Kitchener-Waterloo

Childcare centres safe until at least mid-2021, Region of Waterloo assures parents

A recommendation to close the five child care centres run by the Region of Waterloo will be up for discussion this week, but council officials are assuring nervous parents that no closures will happen before the middle of next year.

Region's 5 centres use just over 10% of its child service budget

Children's Services Director Barb Cardow is assuring parents that the regionally-operated child care centres will not close in January. (Region of Waterloo)

A recommendation to close the five child care centres run by the Region of Waterloo will be up for discussion this week, but council officials are assuring nervous parents that no centres will be closed before the middle of 2021.

A public meeting on the issue will be held on Nov. 18 at 6 p.m. This will be followed by a special council meeting on Dec. 2 at 6 p.m.

"There's been no decisions made yet," Chair Karen Redman told CBC News. "There will be a discussion, there will be a public meeting, and council will make its decision, but it's not something we're doing lightly."

The regionally-run child care centres have been under review before: their closure was recommended in 2015 and 2019 by third-party consultant KPMG. It concluded the current model produces a number of inefficiencies and unnecessarily high costs. 

The most recent report, by the Children's Centre Reviewing Steering Committee and based on those KPMG reports, says discontinuing the provision of direct care would allow the region to fund key priorities in the local early learning and child care system and to re-focus on its role as a service system manager versus direct service provider.

Redman said council has to approach the issue not as a company that runs five child-care centres, but from the perspective of the organization charged with oversight of all child care in the region.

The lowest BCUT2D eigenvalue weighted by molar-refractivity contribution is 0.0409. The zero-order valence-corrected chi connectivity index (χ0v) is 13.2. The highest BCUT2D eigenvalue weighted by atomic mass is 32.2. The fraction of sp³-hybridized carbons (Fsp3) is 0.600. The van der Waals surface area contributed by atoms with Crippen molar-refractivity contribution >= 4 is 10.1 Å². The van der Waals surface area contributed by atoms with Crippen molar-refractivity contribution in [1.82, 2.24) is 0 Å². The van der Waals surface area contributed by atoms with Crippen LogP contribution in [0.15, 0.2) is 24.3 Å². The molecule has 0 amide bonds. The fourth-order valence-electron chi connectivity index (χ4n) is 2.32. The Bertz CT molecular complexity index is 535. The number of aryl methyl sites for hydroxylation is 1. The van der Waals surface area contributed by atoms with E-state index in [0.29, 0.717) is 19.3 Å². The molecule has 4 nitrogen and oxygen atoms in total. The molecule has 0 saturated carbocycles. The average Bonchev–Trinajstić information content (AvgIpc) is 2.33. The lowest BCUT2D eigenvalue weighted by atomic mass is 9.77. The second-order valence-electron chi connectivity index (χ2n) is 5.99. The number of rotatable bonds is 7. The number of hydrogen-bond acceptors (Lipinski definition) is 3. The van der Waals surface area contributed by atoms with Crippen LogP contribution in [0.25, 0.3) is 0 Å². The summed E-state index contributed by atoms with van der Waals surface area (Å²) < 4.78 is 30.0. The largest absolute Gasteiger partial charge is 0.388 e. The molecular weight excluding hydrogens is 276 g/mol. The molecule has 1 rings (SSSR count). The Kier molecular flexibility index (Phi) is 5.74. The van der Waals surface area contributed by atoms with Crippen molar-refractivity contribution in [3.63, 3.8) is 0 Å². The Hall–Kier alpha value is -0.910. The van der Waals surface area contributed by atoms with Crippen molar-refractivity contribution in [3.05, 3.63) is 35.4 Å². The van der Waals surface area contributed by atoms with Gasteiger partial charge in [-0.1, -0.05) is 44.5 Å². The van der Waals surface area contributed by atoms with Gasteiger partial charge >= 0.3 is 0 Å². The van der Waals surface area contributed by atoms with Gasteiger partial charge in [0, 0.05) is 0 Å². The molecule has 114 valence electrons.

"We are responsible for a system which is 14,000 child-care spaces in the region, and 67 different child-care operators," she said.

"We happen to also directly operate five centres so we supply 1.9 per cent of the child care directly and yet the region uses just over 10 per cent of the child service budget; so ... is there a better way to serve child care throughout the region that looks at quality [and] accessibility?"

Region of Waterloo Chair Karen Redman says the region is looking at a $20 million gap between the money it has available and the services and the costs in the 2021 budget. (Region of Waterloo)

Parents fear centres will close in January

Children's Services Director Barb Cardow is assuring parents that the centres will not close in January as some who have contacted CBC Kitchener-Waterloo and regional council fear.

"In the report we project mid-next year, if the decision is to be made to close them," Cardow told CBC News.

She said the Elmira Children's Centre would take longer "due to some unique circumstances." 

Meanwhile, Cardow said the region will work together with the community to figure out the best time if any centres were to close. 

"We know that there are transition points that would make sense to close; for example as children enter into junior kindergarten," Cardow said.

"[That] would be a logical time that a large group — almost half of the children in our centres — would be making a transition into JK so that's a natural transition time for them.

"And then supporting of course the rest of the children and families in finding alternate care arrangements," she added.

Improving affordability

According to Region of Waterloo CAO Bruce Lauckner, the current system is fragile, and puts almost 14,000 kids at potential risk if it collapses.

He said improving affordability is one of the things that would be considered in arriving at a decision.

KPMG’s service review assessed the need for and the number of directly operated child care centres. (Alex Soloducha/CBC)

"We know [there were] many parents struggling before we got into COVID and many more during COVID who can't afford access to child care," Lauckner told CBC News. 

"So reducing those fees would be the transition that we would move to instead of the current model where we're spending 10 per cent of the funding on a small number of spaces."

Redman said the region faces a $20 million gap between the money it has available, and the services and costs outlined in the 2021 budget.

At the same time, she said council members also recognize that quality licensed child care is vitally important to the recovery of the local economy.

Corrections

  • An earlier version of this story indicated no decision would be made on the future of the Region of Waterloo-operated child care centres until at least mid-2021.
    Dec 01, 2020 9:08 AM ET

With files from Kate Bueckert

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